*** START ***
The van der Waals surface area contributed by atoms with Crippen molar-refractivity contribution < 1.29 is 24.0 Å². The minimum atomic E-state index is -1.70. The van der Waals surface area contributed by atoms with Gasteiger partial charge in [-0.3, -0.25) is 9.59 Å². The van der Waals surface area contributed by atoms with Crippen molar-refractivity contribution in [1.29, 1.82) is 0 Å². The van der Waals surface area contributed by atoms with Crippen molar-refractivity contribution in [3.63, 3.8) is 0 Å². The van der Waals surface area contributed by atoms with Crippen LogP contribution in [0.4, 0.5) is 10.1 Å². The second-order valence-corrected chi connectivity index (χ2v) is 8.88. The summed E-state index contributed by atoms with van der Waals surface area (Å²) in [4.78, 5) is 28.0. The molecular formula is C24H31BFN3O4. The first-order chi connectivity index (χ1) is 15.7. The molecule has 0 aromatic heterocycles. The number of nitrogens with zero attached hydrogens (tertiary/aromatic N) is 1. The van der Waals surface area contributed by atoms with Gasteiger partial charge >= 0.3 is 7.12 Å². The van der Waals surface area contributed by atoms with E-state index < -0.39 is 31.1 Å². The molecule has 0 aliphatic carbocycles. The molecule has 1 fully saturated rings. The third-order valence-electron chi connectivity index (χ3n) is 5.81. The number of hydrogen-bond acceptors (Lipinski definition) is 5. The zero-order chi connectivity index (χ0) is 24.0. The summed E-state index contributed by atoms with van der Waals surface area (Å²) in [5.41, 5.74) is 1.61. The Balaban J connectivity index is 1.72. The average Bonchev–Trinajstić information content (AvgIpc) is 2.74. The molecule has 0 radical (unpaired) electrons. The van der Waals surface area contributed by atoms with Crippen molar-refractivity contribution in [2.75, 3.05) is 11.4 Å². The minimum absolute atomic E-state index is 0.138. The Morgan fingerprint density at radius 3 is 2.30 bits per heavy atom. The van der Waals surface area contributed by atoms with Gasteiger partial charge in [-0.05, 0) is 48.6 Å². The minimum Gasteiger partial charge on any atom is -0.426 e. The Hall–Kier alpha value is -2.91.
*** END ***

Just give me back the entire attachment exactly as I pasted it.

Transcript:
The van der Waals surface area contributed by atoms with Crippen molar-refractivity contribution < 1.29 is 24.0 Å². The minimum atomic E-state index is -1.70. The van der Waals surface area contributed by atoms with Gasteiger partial charge in [-0.3, -0.25) is 9.59 Å². The van der Waals surface area contributed by atoms with Crippen molar-refractivity contribution in [1.29, 1.82) is 0 Å². The van der Waals surface area contributed by atoms with Crippen molar-refractivity contribution in [3.63, 3.8) is 0 Å². The van der Waals surface area contributed by atoms with Crippen LogP contribution in [0.4, 0.5) is 10.1 Å². The second-order valence-corrected chi connectivity index (χ2v) is 8.88. The summed E-state index contributed by atoms with van der Waals surface area (Å²) in [4.78, 5) is 28.0. The molecular formula is C24H31BFN3O4. The first-order chi connectivity index (χ1) is 15.7. The molecule has 0 aromatic heterocycles. The number of nitrogens with zero attached hydrogens (tertiary/aromatic N) is 1. The van der Waals surface area contributed by atoms with Gasteiger partial charge >= 0.3 is 7.12 Å². The van der Waals surface area contributed by atoms with E-state index < -0.39 is 31.1 Å². The molecule has 0 aliphatic carbocycles. The molecule has 1 fully saturated rings. The third-order valence-electron chi connectivity index (χ3n) is 5.81. The number of hydrogen-bond acceptors (Lipinski definition) is 5. The zero-order chi connectivity index (χ0) is 24.0. The summed E-state index contributed by atoms with van der Waals surface area (Å²) in [5.41, 5.74) is 1.61. The Balaban J connectivity index is 1.72. The average Bonchev–Trinajstić information content (AvgIpc) is 2.74. The molecule has 0 radical (unpaired) electrons. The van der Waals surface area contributed by atoms with Crippen molar-refractivity contribution in [2.75, 3.05) is 11.4 Å². The minimum absolute atomic E-state index is 0.138. The Morgan fingerprint density at radius 3 is 2.30 bits per heavy atom. The van der Waals surface area contributed by atoms with Gasteiger partial charge in [-0.05, 0) is 48.6 Å². The minimum Gasteiger partial charge on any atom is -0.426 e. The Hall–Kier alpha value is -2.91.